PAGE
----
The Aluminium Stock in Non-Residential Buildings in Trondheim: A Bottom-Up Study Based on Building Type-Cohorts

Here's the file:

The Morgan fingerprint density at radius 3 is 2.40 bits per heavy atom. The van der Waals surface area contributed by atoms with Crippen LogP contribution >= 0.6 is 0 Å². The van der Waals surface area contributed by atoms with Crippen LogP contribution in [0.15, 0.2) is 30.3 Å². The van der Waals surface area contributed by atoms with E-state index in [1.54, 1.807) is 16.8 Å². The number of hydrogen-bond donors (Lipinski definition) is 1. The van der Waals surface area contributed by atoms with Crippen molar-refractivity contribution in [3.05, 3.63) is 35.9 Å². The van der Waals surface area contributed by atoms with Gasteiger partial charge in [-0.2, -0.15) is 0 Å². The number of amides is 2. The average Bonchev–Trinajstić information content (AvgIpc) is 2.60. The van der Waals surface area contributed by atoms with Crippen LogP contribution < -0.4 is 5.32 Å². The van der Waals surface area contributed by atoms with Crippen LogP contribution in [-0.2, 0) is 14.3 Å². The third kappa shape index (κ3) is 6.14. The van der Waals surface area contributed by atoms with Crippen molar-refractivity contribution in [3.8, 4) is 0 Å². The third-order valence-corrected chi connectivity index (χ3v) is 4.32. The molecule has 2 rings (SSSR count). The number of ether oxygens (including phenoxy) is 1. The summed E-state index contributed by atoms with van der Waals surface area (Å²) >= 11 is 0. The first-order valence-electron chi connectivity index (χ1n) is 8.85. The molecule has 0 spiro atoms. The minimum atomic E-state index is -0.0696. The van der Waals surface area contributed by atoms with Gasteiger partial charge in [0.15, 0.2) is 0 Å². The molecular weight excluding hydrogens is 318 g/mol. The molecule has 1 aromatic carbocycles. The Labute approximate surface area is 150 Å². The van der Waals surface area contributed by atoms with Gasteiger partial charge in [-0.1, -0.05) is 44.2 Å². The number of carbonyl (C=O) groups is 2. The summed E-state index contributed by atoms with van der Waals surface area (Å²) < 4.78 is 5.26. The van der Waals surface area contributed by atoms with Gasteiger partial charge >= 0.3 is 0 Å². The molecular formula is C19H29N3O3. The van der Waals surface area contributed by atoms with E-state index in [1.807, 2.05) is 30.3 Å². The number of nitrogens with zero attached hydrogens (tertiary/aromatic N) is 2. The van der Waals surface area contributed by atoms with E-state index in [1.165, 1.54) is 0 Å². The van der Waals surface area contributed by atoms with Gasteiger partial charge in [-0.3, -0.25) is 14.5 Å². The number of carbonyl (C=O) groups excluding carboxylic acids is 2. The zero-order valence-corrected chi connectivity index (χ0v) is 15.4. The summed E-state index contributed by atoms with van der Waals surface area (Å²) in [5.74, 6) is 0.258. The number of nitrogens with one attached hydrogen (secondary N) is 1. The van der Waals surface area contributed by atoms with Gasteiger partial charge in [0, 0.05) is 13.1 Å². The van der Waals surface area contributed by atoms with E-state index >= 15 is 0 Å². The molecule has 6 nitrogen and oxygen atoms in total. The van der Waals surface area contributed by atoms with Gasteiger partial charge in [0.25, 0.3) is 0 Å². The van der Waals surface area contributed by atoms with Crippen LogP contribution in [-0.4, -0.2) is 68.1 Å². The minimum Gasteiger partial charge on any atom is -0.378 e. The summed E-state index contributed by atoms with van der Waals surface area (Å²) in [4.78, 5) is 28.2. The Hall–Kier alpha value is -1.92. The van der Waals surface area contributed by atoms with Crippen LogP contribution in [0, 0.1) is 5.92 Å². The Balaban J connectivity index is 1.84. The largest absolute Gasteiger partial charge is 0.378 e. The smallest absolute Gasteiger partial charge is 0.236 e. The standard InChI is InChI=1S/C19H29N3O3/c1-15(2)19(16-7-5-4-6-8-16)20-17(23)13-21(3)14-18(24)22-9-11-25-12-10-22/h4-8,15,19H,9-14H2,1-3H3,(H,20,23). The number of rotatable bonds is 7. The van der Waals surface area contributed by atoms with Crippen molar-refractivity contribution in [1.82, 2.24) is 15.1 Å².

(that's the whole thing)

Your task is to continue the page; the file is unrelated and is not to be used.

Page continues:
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Aluminium scrap is a valuable commodity in a monetary sense, but also in the sense that its utilization is an important step in reducing greenhouse gas emissions. It is both beneficial and necessary that an increasing share of the world s aluminium demand is supplied by recycled aluminium. In order to prepare and optimize extraction of metal from the anthroposphere, decision makers must be informed on where, when, how much, and in what form the scrap flows will emerge. The building sector is frequently quoted as the largest repository of aluminium, however, little quantified information on the secondary resource reservoir in buildings currently exists.This study use a bottom-up method to quantify the in-use stock of aluminium in non-residential buildings in the Norwegian city of Trondheim. 81 office and business (O&B) buildings and 12 university and college (U&C) buildings were investigated through a field study. Five components made up the inventory: windows, doors, HVAC, curtain walls and solar shading. The Al density of the individual buildings were calculated, and the mean Al densities of nine age-type building cohorts were found. The in-use aluminium stock of the non-residential buildings is 2.9 kt, or 16.9 kg/cap. Windows and curtain walls are the most significant building components, each constituting 41% of the in-use stock. The per-capita in-use stocks are 10.27 kg/cap in O&B buildings, and 1 kg/cap in U&C buildings, and the largest repositories are within buildings constructed in the 1980 s and the 1990 s for O&B and U&C, respectively. It was found that Al densities peaked in the 1990 s for both building types 1.06 kg Al/m2 for O&B and 1.13 kg Al/m2 for U&C.Although the aluminium stock in non-residential buildings in Trondheim is small compared to other countries, it is proved to be a good reserve for the mining of secondary aluminium. An increase in future scrap flows is expected.